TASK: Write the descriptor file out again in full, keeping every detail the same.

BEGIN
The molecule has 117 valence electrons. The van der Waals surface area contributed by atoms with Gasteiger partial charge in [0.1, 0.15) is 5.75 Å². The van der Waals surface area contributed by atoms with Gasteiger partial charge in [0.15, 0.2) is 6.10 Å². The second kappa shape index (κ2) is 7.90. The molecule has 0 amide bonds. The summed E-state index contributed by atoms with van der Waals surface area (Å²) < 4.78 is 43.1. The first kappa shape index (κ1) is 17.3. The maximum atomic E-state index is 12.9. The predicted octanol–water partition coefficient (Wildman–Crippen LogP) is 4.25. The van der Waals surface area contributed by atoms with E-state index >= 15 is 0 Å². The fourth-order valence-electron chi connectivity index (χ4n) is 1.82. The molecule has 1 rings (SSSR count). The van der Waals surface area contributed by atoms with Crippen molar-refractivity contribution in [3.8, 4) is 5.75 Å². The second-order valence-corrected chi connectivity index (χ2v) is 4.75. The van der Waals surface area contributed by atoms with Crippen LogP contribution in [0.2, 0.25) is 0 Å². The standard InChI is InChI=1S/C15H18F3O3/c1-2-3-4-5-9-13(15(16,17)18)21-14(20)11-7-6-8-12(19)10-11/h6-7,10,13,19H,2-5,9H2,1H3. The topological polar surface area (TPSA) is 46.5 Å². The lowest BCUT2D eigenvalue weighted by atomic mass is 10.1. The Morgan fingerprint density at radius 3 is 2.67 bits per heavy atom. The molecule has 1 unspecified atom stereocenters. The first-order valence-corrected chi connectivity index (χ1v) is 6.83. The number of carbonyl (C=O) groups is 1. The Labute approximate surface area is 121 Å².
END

The molecule has 117 valence electrons. The van der Waals surface area contributed by atoms with Gasteiger partial charge in [0.1, 0.15) is 5.75 Å². The van der Waals surface area contributed by atoms with Gasteiger partial charge in [0.15, 0.2) is 6.10 Å². The second kappa shape index (κ2) is 7.90. The molecule has 0 amide bonds. The summed E-state index contributed by atoms with van der Waals surface area (Å²) < 4.78 is 43.1. The first kappa shape index (κ1) is 17.3. The maximum atomic E-state index is 12.9. The predicted octanol–water partition coefficient (Wildman–Crippen LogP) is 4.25. The van der Waals surface area contributed by atoms with E-state index >= 15 is 0 Å². The fourth-order valence-electron chi connectivity index (χ4n) is 1.82. The molecule has 1 rings (SSSR count). The van der Waals surface area contributed by atoms with Crippen molar-refractivity contribution in [3.8, 4) is 5.75 Å². The second-order valence-corrected chi connectivity index (χ2v) is 4.75. The van der Waals surface area contributed by atoms with Crippen LogP contribution in [0.2, 0.25) is 0 Å². The standard InChI is InChI=1S/C15H18F3O3/c1-2-3-4-5-9-13(15(16,17)18)21-14(20)11-7-6-8-12(19)10-11/h6-7,10,13,19H,2-5,9H2,1H3. The topological polar surface area (TPSA) is 46.5 Å². The lowest BCUT2D eigenvalue weighted by atomic mass is 10.1. The Morgan fingerprint density at radius 3 is 2.67 bits per heavy atom. The molecule has 1 unspecified atom stereocenters. The first-order valence-corrected chi connectivity index (χ1v) is 6.83. The number of carbonyl (C=O) groups is 1. The Labute approximate surface area is 121 Å².